Steven A. Lerman, McKenna, Wilkinson & Kittner, Washington, D. C., on brief, for Summit Radio Corp. (WAKR-TV), Forward of Illinois (WRAU-TV), Plains Television Corporation (WICS), Roy H. Park Broadcasting of Utica (WUTR), Studio Broadcasting System Division, Highwood Service, Inc. (KTSB-TV), and Winnebago Television Corp. (WTVO).

Peter Shuebruk, Fly, Shuebruk, Blume, Gaguine, Boros & Schulkind, New York City, on brief, for D. H. Overmyer Telecasting Co. (WDHO-TV), Wyneco Communications, Inc. (KYCU-TV).

Martin E. Firestone, Stein, Halpert & Miller, Washington, D. C., on brief, for Springfield Television Corporation (WKEF).

William M. Barnard, Kenkel & Barnard, Washington, D. C., on brief, for Bibb Television, Inc. (WCWB-TV).

Arthur B. Goodkind, Koteen & Burt, Washington, D. C., on brief, for Amaturo Group, Inc. (KQTV), KCST, Inc. (KCST-TV), McGraw-Hill Broadcasting, Inc. (KERO-TV), NEP Communications, Inc. (WNEP-TV), and Desert Empire Television Corporation (KMIR-TV).

James E. Greeley, Washington, D. C., on brief, for RJN Broadcasting, Inc. (WLFI-TV).

Reed Miller, Arnold & Porter, Washington, D. C., on brief, for Virginia Broadcasting Corporation (WVIR-TV).

William J. Potts, Jr., Haley, Bader & Potts, Washington, D. C., on brief, for Klix Corporation (KMVT).

Howard M. Weiss, Mullin, Connor & Rhyne, P. C., Washington, D. C., on brief, for Ponderosa Television, Inc. (KTVZ).

Keith H. Fagan, F. C. C. (John H. Shenefield, Asst. Atty. Gen., Robert B. Nicholson and Daniel J. Conway, Dept. of Justice, Robert R. Bruce, Gen. Counsel, David J. Saylor, Deputy Gen. Counsel, Daniel M. Armstrong, Associate Gen. Counsel, Washington, D. C., on brief), for Federal Communications Commission and United States of America.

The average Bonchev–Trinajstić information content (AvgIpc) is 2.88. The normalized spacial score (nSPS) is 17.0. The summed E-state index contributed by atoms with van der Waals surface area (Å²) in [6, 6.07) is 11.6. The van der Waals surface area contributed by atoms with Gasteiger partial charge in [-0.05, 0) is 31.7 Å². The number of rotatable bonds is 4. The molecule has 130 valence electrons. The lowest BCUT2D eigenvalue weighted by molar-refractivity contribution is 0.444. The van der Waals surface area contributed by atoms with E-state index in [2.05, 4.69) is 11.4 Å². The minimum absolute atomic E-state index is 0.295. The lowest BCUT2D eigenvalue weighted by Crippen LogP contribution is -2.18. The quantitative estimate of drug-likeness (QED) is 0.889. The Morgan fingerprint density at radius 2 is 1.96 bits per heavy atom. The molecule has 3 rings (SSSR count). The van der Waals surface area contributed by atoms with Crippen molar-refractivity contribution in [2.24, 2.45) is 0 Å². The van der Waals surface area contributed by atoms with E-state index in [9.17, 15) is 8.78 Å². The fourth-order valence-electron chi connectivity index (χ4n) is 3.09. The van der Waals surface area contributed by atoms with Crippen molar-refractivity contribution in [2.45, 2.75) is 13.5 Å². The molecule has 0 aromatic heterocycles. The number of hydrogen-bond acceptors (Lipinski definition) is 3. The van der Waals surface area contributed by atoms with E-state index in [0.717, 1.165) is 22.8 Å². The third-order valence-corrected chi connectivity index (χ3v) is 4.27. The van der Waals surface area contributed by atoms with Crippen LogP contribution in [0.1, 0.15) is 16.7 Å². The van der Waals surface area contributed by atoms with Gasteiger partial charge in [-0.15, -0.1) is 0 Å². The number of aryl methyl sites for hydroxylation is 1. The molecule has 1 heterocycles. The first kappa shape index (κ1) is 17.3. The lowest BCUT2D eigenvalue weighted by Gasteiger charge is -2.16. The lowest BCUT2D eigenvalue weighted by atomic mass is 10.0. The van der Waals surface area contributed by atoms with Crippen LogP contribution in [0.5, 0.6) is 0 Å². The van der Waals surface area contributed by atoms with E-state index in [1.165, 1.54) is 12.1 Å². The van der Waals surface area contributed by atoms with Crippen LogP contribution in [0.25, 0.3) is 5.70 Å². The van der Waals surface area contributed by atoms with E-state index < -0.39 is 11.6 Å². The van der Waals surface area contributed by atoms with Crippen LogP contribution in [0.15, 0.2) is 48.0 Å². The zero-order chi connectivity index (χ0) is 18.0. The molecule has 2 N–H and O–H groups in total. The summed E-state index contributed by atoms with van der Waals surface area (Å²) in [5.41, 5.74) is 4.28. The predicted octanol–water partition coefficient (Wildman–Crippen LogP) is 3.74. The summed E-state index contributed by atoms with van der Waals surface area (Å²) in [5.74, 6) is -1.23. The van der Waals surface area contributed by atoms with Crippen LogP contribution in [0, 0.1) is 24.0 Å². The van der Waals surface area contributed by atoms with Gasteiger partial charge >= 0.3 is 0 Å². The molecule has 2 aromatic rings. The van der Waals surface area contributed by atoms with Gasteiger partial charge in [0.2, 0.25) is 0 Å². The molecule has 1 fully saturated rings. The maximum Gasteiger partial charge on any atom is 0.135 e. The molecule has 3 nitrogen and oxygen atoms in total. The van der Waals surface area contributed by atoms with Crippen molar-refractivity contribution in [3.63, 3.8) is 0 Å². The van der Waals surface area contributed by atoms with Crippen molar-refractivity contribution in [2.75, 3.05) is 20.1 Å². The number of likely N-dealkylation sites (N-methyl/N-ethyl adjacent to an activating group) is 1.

Paul R. Schwedler, Michael B. Isaacs, Washington, D. C., for National Cable Television Association.

Sol Schildhause, Farrow, Schildhause, Dent & Wilson, Washington, D. C., for Moscow TV Cable Co., Inc. and Pullman Cable TV Co., Inc.

Harry J. Ockershausen, Christopher D. Coursen, Dempsey & Koplovitz, Washington, D. C., for Scripps-Howard Broadcasting Company.

Frederick W. Ford, Lovett, Ford & Hennessey, Washington, D. C., for Winchester Cable TV.

John P. Cole, Jr., Joseph R. Reifer, Cole, Zylstra & Raywid, Washington, D. C., for Aberdeen Telecable, et al.

Lewis I. Cohen, Roy W. Boyce, Cohen & Berfield, Washington, D. C., for Pennsylvania Cable Television Association and Raystay Company.

Paul R. Cianelli, Tilton, N. H., for New England Cable Television Association.

Before HALL, PHILLIPS and SPROUSE, Circuit Judges.

K. K. HALL, Circuit Judge:

Spartan Broadcasting Company, a television station broadcaster, petitions to have set aside an order of the Federal Communications Commission allowing television cable companies to show duplicating network programming of competing station affiliates in any cable community where there signals are available over-the-air via traditional antenna reception. 1 Previously, the Commission had banned such network competition on cable systems in areas surrounding each affiliate as a means of directing network revenues for local viewing to the nearby affiliate. It had been reasoned that a station's home area should be protected because many stations, especially those in small markets, depended on network revenues to support their local service programming, or even to remain in business. By the order objected to by petitioner, the station affiliate seeking the cable blackout must demonstrate, in a variance proceeding, its need for it.